Recently several of my clients have asked for help in evaluating their job offers. Those who graduated two weeks ago tend to be happy just to receive an offer that they do not spend much time in evaluating the details. Still, there are those who receive multiple offers and those experienced professionals who are considering leaving their current role for another opportunity – and these situations are where “the Devil is in the details” of the job offer.
Let me begin by stating when you evaluate a job offer, the first consideration should always be “Will I like this role and the people I will work with?”. If you are not happy in the role or do not like the people you work with, no amount of money is going to make this situation a positive one. Ask anyone who has taken a role strictly because it was a pay raise and not because they enjoyed the work/environment…see if you find any trends in their stories.
As my clients share the details of their offers, the first piece of information they share is the salary number. I am not going to pretend this piece of information does not matter – it does. If you know you have $X of commitments (car/mortgage or rent/student loans/etc.) you can budget what a reasonable, livable salary number is for you. This should be your threshold for your salary consideration. If there is a wide disparity among salaries of two comparable offers (ex: 10% or more), the difference in monies should be given serious consideration (but not be the only factor) in your decision. Still, I usually find my clients are evaluating two offers that are within $5000 of each other. Five thousand dollars sounds substantial and it is substantial. Is five thousand dollars a deal breaker between offers, no. Remember that after taxes, $5000 comes to about $70 per weekly paycheck, and this extra money can disappear quickly.
Things to consider beyond the salary number:
1) Commute – length, time, tolls, gas, parking
A client I have lives in Connecticut. He has a long work day (investment banker) and chose to live within 10 minutes of his office in Stamford. Due to a change in structure, he was asked to commute to the NYC office. The change in offices would increase his commute from 10 minutes to 75; he would incur tolls getting to and from work, his gasoline bill would increase significantly and he would need to pay for a parking space at his firms’ office garage. While his firm was willing to increase his salary, he did not feel like it compensated for the additional expenses and time (2+ more hours per day) he would have to take on. The increase in salary disappeared when he looked into the details.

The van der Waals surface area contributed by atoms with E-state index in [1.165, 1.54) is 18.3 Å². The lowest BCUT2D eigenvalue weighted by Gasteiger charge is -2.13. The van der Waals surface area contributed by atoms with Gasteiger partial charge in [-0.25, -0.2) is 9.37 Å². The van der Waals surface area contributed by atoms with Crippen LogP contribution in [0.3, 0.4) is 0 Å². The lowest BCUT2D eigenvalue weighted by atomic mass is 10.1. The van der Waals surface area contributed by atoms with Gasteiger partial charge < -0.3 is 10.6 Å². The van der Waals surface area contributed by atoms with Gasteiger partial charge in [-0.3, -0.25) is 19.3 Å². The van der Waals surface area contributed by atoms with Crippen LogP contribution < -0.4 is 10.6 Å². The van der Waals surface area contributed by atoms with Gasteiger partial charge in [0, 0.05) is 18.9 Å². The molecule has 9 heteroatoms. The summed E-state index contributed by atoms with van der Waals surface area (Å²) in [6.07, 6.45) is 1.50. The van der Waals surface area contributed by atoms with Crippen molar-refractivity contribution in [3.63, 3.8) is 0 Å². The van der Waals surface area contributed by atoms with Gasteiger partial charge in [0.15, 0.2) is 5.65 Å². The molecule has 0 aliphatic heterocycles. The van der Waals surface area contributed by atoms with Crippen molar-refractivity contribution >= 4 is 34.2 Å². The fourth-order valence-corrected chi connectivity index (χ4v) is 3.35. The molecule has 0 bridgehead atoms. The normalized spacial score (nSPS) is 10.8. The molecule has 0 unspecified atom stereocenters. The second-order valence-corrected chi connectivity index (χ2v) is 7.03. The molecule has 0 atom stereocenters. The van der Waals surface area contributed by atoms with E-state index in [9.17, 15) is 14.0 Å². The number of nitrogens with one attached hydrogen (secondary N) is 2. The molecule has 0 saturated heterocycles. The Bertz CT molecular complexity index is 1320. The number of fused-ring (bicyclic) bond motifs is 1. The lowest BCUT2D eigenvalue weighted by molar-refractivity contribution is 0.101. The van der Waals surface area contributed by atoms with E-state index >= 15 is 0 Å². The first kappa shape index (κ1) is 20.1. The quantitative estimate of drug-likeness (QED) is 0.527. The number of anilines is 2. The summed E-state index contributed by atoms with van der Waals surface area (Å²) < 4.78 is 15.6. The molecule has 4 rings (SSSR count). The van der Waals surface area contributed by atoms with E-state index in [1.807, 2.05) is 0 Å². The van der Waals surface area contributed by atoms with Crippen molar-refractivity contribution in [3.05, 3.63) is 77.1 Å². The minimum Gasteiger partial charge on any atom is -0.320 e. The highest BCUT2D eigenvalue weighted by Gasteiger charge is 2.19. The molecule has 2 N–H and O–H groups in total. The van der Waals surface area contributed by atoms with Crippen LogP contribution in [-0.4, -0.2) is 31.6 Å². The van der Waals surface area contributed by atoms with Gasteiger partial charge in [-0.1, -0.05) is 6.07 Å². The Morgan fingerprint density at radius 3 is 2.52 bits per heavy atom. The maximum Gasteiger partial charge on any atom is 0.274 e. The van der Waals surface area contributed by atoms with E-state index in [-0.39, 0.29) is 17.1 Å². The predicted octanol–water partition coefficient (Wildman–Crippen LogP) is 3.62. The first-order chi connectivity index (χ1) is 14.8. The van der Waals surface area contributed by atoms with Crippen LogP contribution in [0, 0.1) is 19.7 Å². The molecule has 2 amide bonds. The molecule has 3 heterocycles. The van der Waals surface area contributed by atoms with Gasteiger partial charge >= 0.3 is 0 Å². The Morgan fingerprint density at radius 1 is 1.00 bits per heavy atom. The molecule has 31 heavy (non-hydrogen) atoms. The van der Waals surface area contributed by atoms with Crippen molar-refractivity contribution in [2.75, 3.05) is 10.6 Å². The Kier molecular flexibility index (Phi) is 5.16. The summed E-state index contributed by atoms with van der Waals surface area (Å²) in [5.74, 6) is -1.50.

2) Insurance/Healthcare costs – Employee contribution amounts can play havoc
When evaluating an offer, a client noticed she would be paying an extra $135 a month for comparable family health insurance with her new employer. Over a year, that works out to $1620 extra out of her pay check. While she can cover the additional expense because of a $5000 increase in her salary, it is good for her to know that she will not see as substantial a bump in her paycheck as she had hoped.
3) Vacation/Benefits – Watch the paid holidays, sick vs PTO
While vacation days will not affect your paycheck, it does have an effect on your work/life balance. Be sure you know what is being offered. Some employers offer vacation and sick days whereas others offer Paid-Time-Off (PTO) where everything is included. Depending upon your situation (ex: may miss days caring for an ill family member) and your health, this could greatly affect your work situation. Some employers will give off certain days (ex: Friday after Thanksgiving) or will close the office early on summer Friday’s – and this does not count against your PTO – these extra bonus times can save vacation days for other needs. Another piece to consider, do any unused vacation days “roll over” into the next year or do you have to use them or lose them by year’s end?
Another piece is the benefits or perks that are offered. Some employers provide free lunch, reduced gym memberships, flex-time, tuition reimbursement, etc. These benefits do not add to your paycheck but can lessen your expenses to help a lower paycheck go further each month. Be careful, if you are not going to use these benefits, they do not help close the salary gap – be honest about the likelihood of your using these benefits.
4) Growth/Career Potential – Are you moving in the right direction?
A fat paycheck is nice, we all want one, but if you know the job offer will move you further away from your goals, the job is a poor fit. Look beyond the immediate and see where this opportunity is leading you. Will it help you achieve the goals that you have set for yourself?
Evaluating a job offer is a personal process, the only person who can determine if an offer is a good one for you is you. Just be sure to look beyond the salary number to ensure you are making a wise career move in all aspects and not just your bank account.